First, to the important issues – go the Blues.
1. As State of Origin openers go, it was one for the ages. If you missed it, NSW won 12-8… just. But the scoreline was just one highlight – here’s our rundown on the five men who made last night’s bruising Origin opener the most memorable in years.
2. To the markets. Today in the region, the only material data due out is retail sales in Japan. In Australia, we get Capex plans, which can have a big impact on the Aussie dollar.
3. In Asia, there was a sea of green as markets reacted to the previous night’s new highs in the US. No doubt there will be some sort of reversal today after the small losses in the US overnight. Recapping, however, the Nikkei was up 0.24% at 14,671, the Hang Seng was 0.59% higher at 23,080 while stocks in Shanghai rose 0.76% to 2050. Today in the region, the only material data due out is retail sales in Japan. Disappointing data out of Germany on the unemployment front and resource stocks lower in London have seen the ASX SPI 200 June contract fall 13 points to 5524 bid.
4. There’s a new star in the world of overindulgence today. A man known only as “Andrew” has ordered the most expensive coffee from Starbucks… ever. At $54.75, it’s most expensive ingredient is the 60 shots of black. Follow the link to see what a 128-ounce glass of coffee looks like.
5. The rhetoric from business leaders worried about the impact of a political impasse in Canberra is ratcheting up. Over the past 24 hours we have heard from Wesfarmers Richard Goyder, the head of Rio Tinto has complained about the structure of the economy and Tony Abbott’s senior business adviser Maurice Newman has hit out at Labor, the Greens and Palmer United’s efforts to block the budget in the Senate. Newman said once their huff and puff was gone, what were the alternatives?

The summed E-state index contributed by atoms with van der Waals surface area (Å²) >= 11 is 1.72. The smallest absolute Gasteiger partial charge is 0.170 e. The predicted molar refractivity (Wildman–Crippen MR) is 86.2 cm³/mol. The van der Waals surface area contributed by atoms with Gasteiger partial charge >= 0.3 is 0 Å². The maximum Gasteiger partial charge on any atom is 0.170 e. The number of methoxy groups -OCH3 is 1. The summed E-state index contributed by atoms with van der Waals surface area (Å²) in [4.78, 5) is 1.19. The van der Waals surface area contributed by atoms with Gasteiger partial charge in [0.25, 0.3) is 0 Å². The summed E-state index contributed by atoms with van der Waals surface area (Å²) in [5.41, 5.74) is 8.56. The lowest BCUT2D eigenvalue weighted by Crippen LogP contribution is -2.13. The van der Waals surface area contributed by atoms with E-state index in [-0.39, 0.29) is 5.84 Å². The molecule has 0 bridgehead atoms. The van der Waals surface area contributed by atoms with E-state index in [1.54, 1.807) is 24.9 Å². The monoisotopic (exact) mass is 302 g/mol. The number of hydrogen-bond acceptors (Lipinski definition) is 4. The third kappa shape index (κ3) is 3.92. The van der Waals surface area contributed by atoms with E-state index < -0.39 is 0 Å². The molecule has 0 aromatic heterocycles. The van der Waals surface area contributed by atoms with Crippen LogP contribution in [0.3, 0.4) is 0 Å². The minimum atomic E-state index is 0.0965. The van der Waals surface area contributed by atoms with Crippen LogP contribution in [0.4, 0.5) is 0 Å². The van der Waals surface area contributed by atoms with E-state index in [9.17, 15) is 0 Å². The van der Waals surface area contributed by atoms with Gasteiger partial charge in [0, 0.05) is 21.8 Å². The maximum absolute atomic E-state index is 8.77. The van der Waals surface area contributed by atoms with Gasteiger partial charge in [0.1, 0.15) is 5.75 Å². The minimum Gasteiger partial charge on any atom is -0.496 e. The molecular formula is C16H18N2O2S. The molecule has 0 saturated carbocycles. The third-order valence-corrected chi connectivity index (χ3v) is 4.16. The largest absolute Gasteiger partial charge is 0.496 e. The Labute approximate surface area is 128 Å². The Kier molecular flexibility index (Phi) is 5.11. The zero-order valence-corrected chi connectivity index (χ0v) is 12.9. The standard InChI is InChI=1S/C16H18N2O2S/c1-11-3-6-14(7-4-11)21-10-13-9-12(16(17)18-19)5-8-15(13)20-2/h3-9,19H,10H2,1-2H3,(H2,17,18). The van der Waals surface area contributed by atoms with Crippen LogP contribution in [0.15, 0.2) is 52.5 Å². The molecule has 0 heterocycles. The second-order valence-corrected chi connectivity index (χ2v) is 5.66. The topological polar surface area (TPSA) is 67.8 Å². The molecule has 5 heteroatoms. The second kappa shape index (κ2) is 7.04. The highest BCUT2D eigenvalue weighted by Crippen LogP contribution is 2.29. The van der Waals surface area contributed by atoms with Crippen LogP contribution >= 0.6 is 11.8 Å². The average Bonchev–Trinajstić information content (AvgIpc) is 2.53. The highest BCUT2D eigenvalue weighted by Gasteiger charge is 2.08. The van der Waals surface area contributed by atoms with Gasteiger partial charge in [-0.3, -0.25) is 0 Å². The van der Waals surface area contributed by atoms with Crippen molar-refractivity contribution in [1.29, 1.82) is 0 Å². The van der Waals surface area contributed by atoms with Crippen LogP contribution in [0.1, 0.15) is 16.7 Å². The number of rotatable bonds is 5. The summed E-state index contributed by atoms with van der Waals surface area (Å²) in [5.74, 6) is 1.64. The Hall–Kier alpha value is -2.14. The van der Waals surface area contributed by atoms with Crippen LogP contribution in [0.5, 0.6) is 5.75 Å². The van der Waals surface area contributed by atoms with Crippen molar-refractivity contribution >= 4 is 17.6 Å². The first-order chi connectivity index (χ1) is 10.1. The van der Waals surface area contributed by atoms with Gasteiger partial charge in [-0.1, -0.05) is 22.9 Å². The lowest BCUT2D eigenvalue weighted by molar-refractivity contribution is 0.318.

5. “We will continue to go out onto the streets and to protest and actively encourage the public to support us in our campaign for free education.” No, these are not the words of a disgruntled student complaining about Christopher Pyne’s new higher fees for University students. It’s a younger version of Australia’s Treasurer Joe Hockey in 1987.
6. Speaking of Christopher Pyne, he wants to collect HECS from the dead. That is all.
7. Socceroos’ chances. Goldman Sachs is out with its customary football and economic review of the World Cup. Goldman’s global chief economist Jan Hatzius led prediction modelling, which puts Brazil firm favourites and gives Australia only a slim chance of advancing beyond the first round. But it’s a fun read if you like your economics and your sport. “As kick-off in Brazil approaches,” the Australia section notes, “the current Prime Minister may reflect with unease that Australia’s last appearance in the World Cup on June 23, 2010 coincided with the then Prime Minister being unexpectedly usurped by his Deputy – in large part in response to the government’s mishandling of taxation issues.”
8. Tech news was busy overnight. If you missed it, Mary Meeker gave a stunning presentation on the state of the Web in 2014, Microsoft CEO Satya Nadella bombed a bit on stage, and Apple confirmed it’s buying headphone maker (and, perhaps more importantly, music streaming service) Beats for $3 billion.
9. Prolific writer and poet Maya Angelou has died. She was a favourite of Barack Obama’s and Tupac Shakur, thanks to gems of wisdom such as this:
I do not trust people who don’t love themselves and yet tell me, ‘I love you.’ There is an African saying which is: Be careful when a naked person offers you a shirt.
BONUS ITEM – We’re not proud sending you off to this, but the pictures of Kim Kardashian and Kanye’s honeymoon are priceless. Kanye backing up the RV and KK just backing up are worth 10 seconds of your time. Promise.
Have a cracking day. I’m on Twitter: @FarkersFarkers
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